All I know about job hunting I learned in my social media class!

by corinnew on August 12, 2013

Yes, I know, job hunting isn’t even on the syllabus, but believe me, this class has taught you more about job hunting than you may realize. Remember that personal learning network (PLN) we built for your class project, or that notice-me list you had to create for a homework assignment? Today, I’ll show you how to adapt these activities to your job search needs!

1. Ok, so the first thing you’ll need to do, is find the job openings in your area.

Here’s where those PLN skills will come in handy. Remember when you had to create a Twitter list with experts on your project’s topic and then check that list on a regular basis to identify valuable tweets/resources? You know, this assignment.

I suggested using TweetDeck or HootSuite to filter tweets and lists into different columns because doing so makes it easier to keep up with them. So, let’s set up a new network related solely to your job search!

Rather than identifying experts on your project’s topic, this time you will need to find people on Twitter who tend to tweet about job openings, job hunting tips, etc. I’m talking about people like @heatherhuhman, @Careerealism, @prsajobcenter, etc. There’s 3 to get you started, now all you need to do is piggy-back off the people they follow, the people they are followed by, and the lists they are on, to find additional Twitter users to add to your network. If you don’t remember how to do that, where exactly were you on 2/18 when we discussed this in class??? Ok, I had to sneak that comment in there 😉 Check out this slidedeck (instructions start on slide 21) if you need a refresher course on how to grow your Twitter network. Create a Twitter list named Job Search (or whatever you want to call it) and keep adding relevant Twitter users to that list.

If you’re using HootSuite, create a new stream (HootSuite’s lingo for a new column) by clicking on “add stream,” selecting the “Lists” tab, and checking the “Job Search” list. Voilà, now you have a column in HootSuite devoted solely to tweets about jobs! Of course, this will only do you good if you get into the habit of checking it on a regular basis.

2. Set up web searches for job openings and subscribe to them via RSS

Remember when we talked about using the social web to have information come to you, versus you going out to find the information?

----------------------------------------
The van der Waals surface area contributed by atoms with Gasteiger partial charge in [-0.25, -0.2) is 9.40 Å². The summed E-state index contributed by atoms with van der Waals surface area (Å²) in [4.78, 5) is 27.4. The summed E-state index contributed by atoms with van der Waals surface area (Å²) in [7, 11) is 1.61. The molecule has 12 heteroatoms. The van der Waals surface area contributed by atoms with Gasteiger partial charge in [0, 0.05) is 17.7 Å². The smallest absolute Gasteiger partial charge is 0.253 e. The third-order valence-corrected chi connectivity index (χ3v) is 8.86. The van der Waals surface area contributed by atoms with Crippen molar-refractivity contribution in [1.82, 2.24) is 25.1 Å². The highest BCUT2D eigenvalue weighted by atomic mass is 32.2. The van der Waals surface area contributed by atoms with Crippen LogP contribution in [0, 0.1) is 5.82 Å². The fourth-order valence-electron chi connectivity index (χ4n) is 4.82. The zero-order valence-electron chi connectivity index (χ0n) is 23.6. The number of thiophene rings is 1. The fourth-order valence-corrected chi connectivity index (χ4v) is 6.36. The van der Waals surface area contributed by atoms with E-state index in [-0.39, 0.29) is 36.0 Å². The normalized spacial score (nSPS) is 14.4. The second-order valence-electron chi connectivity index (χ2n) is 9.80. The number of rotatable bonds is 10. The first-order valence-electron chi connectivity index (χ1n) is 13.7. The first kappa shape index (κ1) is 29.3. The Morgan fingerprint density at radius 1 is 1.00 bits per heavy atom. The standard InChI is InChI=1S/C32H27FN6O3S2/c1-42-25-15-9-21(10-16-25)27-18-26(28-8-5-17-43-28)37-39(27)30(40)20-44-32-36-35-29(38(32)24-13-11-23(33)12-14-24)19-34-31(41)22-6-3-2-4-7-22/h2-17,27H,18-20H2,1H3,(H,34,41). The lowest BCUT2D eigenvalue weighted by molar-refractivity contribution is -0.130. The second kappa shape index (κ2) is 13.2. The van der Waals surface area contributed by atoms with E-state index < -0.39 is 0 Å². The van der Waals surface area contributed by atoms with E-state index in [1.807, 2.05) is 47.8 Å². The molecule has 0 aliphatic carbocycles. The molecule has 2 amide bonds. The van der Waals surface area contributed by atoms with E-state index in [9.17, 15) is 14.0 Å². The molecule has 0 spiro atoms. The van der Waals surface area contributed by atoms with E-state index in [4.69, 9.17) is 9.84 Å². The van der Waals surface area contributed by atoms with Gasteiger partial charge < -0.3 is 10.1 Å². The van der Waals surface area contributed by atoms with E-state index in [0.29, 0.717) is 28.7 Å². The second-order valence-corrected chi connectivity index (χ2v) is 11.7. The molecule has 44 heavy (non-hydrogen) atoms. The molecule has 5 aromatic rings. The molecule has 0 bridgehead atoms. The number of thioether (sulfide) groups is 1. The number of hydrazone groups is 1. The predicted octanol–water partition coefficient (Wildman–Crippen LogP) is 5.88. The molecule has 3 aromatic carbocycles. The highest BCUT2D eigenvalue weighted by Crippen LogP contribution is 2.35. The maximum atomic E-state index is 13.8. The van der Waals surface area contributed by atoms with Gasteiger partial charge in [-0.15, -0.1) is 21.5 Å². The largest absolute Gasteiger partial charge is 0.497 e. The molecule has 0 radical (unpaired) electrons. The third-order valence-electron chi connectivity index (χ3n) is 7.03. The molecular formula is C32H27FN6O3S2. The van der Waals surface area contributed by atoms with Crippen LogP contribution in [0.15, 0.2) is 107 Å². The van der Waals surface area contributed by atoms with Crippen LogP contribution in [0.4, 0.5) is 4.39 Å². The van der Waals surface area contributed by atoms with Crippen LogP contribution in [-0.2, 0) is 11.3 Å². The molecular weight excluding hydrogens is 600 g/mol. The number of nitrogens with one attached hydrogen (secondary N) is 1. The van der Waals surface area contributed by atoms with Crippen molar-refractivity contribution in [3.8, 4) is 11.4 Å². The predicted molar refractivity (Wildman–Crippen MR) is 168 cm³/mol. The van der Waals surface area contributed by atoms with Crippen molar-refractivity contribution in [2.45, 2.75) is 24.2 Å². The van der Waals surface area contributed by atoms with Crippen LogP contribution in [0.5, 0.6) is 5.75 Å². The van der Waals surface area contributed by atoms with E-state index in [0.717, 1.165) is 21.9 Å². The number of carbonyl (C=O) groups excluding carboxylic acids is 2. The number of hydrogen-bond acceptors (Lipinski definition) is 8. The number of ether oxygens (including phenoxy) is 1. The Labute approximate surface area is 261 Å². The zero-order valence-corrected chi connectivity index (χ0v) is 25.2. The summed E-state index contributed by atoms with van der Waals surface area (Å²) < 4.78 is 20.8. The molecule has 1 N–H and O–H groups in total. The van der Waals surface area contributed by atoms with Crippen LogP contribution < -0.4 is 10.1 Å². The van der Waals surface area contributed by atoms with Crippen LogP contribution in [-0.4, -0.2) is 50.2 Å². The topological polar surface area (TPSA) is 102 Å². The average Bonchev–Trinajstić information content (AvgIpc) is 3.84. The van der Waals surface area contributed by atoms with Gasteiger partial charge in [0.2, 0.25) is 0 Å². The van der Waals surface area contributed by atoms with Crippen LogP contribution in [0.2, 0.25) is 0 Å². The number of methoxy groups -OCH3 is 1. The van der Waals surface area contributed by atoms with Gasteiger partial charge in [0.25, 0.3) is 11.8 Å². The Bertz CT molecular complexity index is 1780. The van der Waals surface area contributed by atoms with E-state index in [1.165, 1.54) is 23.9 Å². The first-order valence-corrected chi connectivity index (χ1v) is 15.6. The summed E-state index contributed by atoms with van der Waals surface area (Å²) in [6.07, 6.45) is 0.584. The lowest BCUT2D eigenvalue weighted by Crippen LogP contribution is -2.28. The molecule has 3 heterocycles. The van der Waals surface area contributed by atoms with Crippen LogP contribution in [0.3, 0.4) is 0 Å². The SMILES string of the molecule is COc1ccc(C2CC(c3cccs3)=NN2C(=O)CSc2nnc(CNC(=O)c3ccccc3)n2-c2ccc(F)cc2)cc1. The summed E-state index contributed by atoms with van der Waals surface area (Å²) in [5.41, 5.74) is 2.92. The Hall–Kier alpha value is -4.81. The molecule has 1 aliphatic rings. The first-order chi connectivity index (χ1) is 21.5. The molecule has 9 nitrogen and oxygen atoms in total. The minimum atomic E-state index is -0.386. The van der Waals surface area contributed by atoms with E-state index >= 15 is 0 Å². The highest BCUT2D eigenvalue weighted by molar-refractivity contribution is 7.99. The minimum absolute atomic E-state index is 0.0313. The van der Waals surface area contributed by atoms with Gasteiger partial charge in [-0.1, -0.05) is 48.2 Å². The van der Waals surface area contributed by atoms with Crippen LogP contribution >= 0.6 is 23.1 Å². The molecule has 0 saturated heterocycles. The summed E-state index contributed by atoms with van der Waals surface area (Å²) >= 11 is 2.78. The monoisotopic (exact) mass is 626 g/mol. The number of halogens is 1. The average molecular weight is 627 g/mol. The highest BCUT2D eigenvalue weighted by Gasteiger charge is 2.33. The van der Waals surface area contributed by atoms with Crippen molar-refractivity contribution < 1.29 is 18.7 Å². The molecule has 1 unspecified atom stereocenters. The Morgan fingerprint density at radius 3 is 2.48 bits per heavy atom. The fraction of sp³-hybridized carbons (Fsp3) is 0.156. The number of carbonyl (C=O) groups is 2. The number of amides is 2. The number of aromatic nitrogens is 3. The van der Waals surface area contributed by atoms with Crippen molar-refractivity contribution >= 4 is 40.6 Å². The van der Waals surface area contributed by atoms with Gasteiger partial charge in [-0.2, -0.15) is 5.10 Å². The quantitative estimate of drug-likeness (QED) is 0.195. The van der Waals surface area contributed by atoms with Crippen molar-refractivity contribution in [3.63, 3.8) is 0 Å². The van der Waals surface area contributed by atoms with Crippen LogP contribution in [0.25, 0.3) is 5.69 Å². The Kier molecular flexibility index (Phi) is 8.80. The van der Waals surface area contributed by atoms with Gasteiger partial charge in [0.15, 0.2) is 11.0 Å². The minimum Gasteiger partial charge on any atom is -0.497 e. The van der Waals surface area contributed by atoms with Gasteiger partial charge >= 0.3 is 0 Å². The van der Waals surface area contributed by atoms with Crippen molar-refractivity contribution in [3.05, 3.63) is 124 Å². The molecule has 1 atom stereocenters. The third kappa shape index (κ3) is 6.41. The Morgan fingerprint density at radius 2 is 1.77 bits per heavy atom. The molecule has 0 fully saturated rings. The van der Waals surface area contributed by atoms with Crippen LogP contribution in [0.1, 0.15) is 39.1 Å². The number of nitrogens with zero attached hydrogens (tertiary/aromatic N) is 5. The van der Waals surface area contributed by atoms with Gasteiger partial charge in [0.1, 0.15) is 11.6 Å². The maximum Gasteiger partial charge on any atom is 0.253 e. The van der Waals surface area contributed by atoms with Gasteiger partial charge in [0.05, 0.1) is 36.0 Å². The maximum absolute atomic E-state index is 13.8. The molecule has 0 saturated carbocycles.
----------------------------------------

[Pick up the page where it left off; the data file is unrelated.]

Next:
Are you still going to and similar sites to check for new job postings? I thought I taught you better! How about setting up searches and subscribing to the RSS feed instead? For instance, set up a Giga Alert for keyword phrases such as ‘Communication and job and Austin,’ ‘PR specialist and Austin’, etc. You can use the instructions on slides 72-74 on this slidedeck if you need a reminder on how to set up web searches via Giga Alerts. Or, if you still have your textbook, review the Giga Alert set-up instructions in chapter 1. Now all you have to do is subscribe to them with a feed reader. We used Google Reader in class, but as you know, Google Reader ceased operations in July. I would recommend setting up a free account on Bloglines instead. Now, sit back, relax and check your feed reader on a regular basis for new job announcements delivered straight to your computer screen!

3. Set up Twitter searches

You can do the same thing with Twitter searches. In Hootsuite, run a search for relevant keywords or keyword phrases such as ‘PR job Austin,’ ‘PR specialist and Austin,’ etc. Save each search as a stream. This will add them as a new column in HootSuite.

Now, every time anyone on Twitter uses these keywords in a tweet, their tweet will show up in your HootSuite column! Not bad, huh?

So now you have at least two columns in HootSuite: one with the Twitter list you created in step 1 and one (ideally more than that) with the search terms you specified in step 3. Here’s what my HootSuite streams look like: a series of tweets tailored exactly to my job search interests.

While you’re at it, you might also want to set up another column with the hashtag #ATXjobs as the search term. Of course, that’s assuming you want a job in Austin (doesn’t everyone?). If you’re looking for a job in a different city keep your eyes open for the appropriate hashtag.

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4. Create a ‘Notice Me’ list for potential employers

Here’s another one of my favorite class activities: the notice me list. I know some of you were very successful at getting people you put on this private list to notice you. This time, all you need to do is put employers on the list you’d like to be noticed by. Same principle, same steps. You’ve done it before, you can do it again! Just remember to make it a private list!!

5. Update/create your eportfolio

Now that you have the latest job opportunities come to your feed reader and HootSuite account, you’ll need to get ready to apply for that job. If you were in the eportfolio pilot class, you already have an eportfolio set up. If not, get on it! You can find some instructions on our departmental eportfolio site. Start by eliminating meaningless phrases from your resume.

You may also want to take a look at my collection of links on the topic of job searches and portfolios. Remember Diigo and how much you all hated it? Well, I wouldn’t be able to share all these links with you if it weren’t for social bookmarks and services like Diigo — so take this as my renewed plea to give Diigo another chance!

6. Make an appointment with the SEU Career Services Staff

You have no idea how much they can help you! So go make an appointment and meet with them.

Good luck!

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